To paraphrase Mr. Hemingway’s famous reply to Mr. Fitzgerald — yes, the rich are different from you and me: They have more money than us, and a great many of them are a special kind of moron. Those of us who follow the sports-entertainment-industrial complex for a living take this as a given. Sooner or later, one of the various gazillionaires on our beat — whether that’s a gazillionaire who plays the game, a gazillionaire who broadcasts the games, or a gazillionaire who owns a franchise within the complex — will do something so existentially boot-headed that it makes us wonder how this person didn’t trade his last dollar for a bag of magic beans. As it so happens, just in the past two weeks, we have had two shining examples of the way that our sports gazillionaires, as the old Boston politician’s saw has it, could screw up a two-car funeral.
Let’s begin, briefly, with Donald Sterling. (And then, thereafter, let us wash our brains out with bleach.) Last week, you may have noticed, Sterling sold his Los Angeles Clippers to Steve Ballmer after NBA commissioner Adam Silver pushed Sterling to make a sale. Silver blackjacked Sterling — and his wife, Shelly, about whom more anon — into accepting $2 billion for a team that cost $12 million back in 1981. If Silver had been a little tougher on the Sterlings, they might own Guam by now. Shelly Sterling says Donald Sterling has been determined to be mentally incapacitated, his obvious incompetence in all other areas having been proven over the course of three decades. However, as soon as Silver loosened the thumbscrews, Sterling ran to his lawyers and announced that he would now be suing the NBA on antitrust grounds for another billion dollars. And this is not something I am making up, either.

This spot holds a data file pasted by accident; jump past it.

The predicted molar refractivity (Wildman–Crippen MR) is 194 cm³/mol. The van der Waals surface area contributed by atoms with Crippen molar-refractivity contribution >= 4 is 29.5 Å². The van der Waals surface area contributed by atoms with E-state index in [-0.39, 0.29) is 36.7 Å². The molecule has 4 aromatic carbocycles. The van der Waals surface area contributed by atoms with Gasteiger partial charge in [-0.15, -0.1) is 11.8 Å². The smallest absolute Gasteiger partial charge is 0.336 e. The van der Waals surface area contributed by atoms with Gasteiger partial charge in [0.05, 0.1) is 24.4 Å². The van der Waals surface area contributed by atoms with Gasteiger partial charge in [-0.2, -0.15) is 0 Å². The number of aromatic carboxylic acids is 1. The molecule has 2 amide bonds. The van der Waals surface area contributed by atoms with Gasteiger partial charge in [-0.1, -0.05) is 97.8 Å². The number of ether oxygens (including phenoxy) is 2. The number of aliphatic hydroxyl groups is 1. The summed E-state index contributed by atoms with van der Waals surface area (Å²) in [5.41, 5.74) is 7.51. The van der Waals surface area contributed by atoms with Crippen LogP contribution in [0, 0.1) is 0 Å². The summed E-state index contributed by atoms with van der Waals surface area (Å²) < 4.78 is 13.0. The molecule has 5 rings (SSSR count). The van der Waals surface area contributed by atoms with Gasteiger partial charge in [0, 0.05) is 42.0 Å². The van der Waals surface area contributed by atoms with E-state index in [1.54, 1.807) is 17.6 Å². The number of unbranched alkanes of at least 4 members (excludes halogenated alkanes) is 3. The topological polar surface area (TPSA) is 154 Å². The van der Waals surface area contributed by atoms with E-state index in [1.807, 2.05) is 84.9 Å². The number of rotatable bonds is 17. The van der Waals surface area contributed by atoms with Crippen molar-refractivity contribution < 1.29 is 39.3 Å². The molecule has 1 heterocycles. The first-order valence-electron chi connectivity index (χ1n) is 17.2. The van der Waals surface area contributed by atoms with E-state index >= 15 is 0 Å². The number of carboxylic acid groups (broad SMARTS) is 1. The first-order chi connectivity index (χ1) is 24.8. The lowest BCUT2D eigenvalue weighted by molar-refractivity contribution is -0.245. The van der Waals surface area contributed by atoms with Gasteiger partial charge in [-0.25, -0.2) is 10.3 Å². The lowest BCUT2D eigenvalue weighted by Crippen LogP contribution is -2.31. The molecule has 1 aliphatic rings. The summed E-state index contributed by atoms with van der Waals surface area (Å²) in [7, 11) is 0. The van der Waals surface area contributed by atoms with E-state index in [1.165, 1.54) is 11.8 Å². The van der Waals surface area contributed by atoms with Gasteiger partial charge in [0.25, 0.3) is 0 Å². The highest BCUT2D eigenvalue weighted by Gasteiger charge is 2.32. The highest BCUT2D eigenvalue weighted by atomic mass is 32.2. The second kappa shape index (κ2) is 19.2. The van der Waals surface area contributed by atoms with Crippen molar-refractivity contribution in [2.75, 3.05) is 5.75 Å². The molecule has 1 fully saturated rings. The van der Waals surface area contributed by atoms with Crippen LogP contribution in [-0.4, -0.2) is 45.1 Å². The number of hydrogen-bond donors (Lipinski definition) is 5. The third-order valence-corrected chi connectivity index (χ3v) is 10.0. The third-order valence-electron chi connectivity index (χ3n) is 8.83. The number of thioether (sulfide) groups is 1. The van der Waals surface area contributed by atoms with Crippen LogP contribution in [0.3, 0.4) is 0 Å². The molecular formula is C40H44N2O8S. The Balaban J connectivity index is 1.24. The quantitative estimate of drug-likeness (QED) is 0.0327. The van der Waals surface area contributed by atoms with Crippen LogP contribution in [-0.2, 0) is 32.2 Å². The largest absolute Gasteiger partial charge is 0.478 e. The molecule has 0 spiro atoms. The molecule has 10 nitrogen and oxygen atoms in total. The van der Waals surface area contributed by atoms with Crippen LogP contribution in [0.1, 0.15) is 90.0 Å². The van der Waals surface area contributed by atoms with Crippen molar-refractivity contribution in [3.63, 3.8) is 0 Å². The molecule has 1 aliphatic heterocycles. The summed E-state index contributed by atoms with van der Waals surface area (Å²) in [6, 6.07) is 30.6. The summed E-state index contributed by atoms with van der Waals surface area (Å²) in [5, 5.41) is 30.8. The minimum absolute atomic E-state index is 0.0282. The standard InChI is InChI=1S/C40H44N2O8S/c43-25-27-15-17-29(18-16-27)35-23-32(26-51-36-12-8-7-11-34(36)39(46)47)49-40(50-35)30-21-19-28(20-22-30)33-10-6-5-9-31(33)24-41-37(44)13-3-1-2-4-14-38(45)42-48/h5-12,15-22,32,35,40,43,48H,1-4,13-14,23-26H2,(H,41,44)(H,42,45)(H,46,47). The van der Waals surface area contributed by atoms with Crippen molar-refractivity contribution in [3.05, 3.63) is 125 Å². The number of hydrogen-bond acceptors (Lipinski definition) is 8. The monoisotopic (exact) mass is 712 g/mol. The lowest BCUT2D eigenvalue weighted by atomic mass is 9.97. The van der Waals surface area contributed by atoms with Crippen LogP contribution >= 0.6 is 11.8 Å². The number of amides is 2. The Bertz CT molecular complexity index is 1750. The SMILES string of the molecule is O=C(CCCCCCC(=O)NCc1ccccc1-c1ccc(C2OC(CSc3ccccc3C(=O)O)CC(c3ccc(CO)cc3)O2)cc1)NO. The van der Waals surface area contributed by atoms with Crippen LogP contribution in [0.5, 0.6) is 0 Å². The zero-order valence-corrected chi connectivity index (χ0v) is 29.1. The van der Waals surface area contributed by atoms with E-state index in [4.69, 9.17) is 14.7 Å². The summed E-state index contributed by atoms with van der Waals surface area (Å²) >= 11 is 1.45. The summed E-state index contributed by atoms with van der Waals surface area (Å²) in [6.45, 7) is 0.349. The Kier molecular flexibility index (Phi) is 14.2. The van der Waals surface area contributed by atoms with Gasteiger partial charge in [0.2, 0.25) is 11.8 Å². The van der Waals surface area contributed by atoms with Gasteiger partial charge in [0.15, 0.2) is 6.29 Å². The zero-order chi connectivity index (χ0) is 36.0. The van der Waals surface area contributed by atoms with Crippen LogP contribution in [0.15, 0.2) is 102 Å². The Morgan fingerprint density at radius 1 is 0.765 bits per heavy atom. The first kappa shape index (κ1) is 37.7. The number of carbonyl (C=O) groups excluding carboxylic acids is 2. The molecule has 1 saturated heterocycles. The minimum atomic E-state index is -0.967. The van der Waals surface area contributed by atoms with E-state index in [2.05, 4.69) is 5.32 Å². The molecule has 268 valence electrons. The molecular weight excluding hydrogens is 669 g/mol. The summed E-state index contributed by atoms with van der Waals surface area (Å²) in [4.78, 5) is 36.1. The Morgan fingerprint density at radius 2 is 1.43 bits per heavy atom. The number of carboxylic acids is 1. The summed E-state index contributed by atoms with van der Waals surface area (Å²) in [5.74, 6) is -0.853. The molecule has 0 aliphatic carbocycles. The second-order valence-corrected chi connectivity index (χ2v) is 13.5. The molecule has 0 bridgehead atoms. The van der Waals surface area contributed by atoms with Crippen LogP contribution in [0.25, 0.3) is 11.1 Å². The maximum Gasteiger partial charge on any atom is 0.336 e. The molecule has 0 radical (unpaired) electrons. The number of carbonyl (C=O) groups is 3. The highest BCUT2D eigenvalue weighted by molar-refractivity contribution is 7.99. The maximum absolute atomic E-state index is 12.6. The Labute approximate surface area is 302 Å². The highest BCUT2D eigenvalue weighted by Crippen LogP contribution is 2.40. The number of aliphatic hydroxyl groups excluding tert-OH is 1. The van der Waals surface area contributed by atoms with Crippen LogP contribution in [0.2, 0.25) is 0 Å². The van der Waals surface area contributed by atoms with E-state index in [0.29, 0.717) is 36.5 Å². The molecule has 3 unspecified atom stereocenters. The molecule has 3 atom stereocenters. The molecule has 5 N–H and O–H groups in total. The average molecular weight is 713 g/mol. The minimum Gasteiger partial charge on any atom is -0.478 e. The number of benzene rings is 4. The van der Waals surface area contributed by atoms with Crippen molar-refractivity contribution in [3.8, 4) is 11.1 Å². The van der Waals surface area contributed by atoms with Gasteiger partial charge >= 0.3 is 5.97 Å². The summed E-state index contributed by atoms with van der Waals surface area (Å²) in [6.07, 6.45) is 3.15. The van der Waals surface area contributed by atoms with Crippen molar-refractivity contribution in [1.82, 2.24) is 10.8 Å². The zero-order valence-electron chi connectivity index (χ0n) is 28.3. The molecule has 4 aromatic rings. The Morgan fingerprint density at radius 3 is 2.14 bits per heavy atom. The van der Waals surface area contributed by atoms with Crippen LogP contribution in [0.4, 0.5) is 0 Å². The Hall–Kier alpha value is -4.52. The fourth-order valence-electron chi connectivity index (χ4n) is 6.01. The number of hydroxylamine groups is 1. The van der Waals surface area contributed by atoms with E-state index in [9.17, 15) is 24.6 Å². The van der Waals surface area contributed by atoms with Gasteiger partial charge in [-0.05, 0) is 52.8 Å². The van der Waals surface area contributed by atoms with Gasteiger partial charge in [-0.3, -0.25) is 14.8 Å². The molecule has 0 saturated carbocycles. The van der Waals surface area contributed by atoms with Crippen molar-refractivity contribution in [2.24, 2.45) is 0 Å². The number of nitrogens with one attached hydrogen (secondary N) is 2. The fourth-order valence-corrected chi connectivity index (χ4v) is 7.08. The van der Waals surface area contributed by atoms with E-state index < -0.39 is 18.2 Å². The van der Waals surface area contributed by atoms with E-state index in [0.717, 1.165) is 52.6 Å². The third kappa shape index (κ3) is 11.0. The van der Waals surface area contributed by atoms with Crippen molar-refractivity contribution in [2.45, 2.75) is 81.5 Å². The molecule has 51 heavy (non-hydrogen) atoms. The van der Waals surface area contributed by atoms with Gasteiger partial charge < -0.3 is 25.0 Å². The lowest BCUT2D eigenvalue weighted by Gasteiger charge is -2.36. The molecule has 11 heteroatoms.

There is pure cussedness and then there is pure cussedness. The smart play now for Sterling — and whoever the brainiacs are that he has advising him at the moment — is to take the money and disappear, and you can do some serious disappearing with 2 billion bucks. Hell, get the whole payout in one-dollar bills and hide under the pile. Instead, Donald Sterling is not going to take Steve Ballmer’s billions lying down. Oh, hell no. He’s going to use this golden opportunity for one more turn on the national stage to be Donald Sterling, the walking definition of having more money than sense.
But that wasn’t the best act to play the midway of the Rich Fools Carnival this week. Over here, under the big top, we have Phil Mickelson, golfing legend, part-time economic analyst and political pundit, and, if we’re to judge recent events in the light most favorable to him, perhaps the biggest sucker in two tasseled shoes. On Friday, it was reported that the FBI buttonholed Mickelson after his round at the Memorial to talk with him about his possible knowledge of — and involvement in — an insider-trading scheme. Mickelson is maintaining his innocence and says he intends to cooperate fully with the federal authorities, there being no such thing as an “informal” chat with the FBI. Donald Sterling would be suing Eric Holder by now.
The alleged scheme seems rather straightforward. In 2011, a legendary Wall Street carnivore named Carl Icahn was mounting a bid to take over the Clorox Company. (Bleach does seem to be an important, if curious, subtext to this column.) The folks at the Securities and Exchange Commission found their interest piqued by the fact that Mickelson and another man, William Walters, made a couple of trades at the same time, including trades that involved Clorox stocks. They wondered, as they are wont to do, if, maybe, you know, some information about Icahn’s activities may have somehow dropped into the ears of people like Mickelson and Walters. (For what it’s worth, Icahn never got the company after all.) This is what had the guys in the nice government suits walking up to Mickelson as he walked off the green last weekend.